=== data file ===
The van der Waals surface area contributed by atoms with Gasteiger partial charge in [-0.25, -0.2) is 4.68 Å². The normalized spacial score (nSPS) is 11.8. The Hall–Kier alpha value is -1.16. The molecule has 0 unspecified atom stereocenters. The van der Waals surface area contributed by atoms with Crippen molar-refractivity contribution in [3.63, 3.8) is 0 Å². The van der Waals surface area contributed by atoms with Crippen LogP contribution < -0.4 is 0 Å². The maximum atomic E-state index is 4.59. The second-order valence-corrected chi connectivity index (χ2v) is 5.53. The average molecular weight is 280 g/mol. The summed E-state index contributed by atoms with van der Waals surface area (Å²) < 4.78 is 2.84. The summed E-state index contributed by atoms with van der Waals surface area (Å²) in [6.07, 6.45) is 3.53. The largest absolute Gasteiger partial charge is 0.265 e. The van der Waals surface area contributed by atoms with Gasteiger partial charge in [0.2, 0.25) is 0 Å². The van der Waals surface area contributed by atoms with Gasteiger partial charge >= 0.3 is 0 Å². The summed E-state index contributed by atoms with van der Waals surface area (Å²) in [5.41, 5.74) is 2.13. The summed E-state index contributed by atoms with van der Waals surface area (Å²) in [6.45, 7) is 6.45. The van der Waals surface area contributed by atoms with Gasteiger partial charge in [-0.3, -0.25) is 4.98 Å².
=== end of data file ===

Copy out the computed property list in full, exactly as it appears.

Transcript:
The van der Waals surface area contributed by atoms with Gasteiger partial charge in [-0.25, -0.2) is 4.68 Å². The normalized spacial score (nSPS) is 11.8. The Hall–Kier alpha value is -1.16. The molecule has 0 unspecified atom stereocenters. The van der Waals surface area contributed by atoms with Crippen molar-refractivity contribution in [3.63, 3.8) is 0 Å². The van der Waals surface area contributed by atoms with Crippen LogP contribution < -0.4 is 0 Å². The maximum atomic E-state index is 4.59. The second-order valence-corrected chi connectivity index (χ2v) is 5.53. The average molecular weight is 280 g/mol. The summed E-state index contributed by atoms with van der Waals surface area (Å²) < 4.78 is 2.84. The summed E-state index contributed by atoms with van der Waals surface area (Å²) in [6.07, 6.45) is 3.53. The largest absolute Gasteiger partial charge is 0.265 e. The van der Waals surface area contributed by atoms with Gasteiger partial charge in [0.2, 0.25) is 0 Å². The van der Waals surface area contributed by atoms with Gasteiger partial charge >= 0.3 is 0 Å². The summed E-state index contributed by atoms with van der Waals surface area (Å²) in [5.41, 5.74) is 2.13. The summed E-state index contributed by atoms with van der Waals surface area (Å²) in [6.45, 7) is 6.45. The van der Waals surface area contributed by atoms with Gasteiger partial charge in [-0.3, -0.25) is 4.98 Å².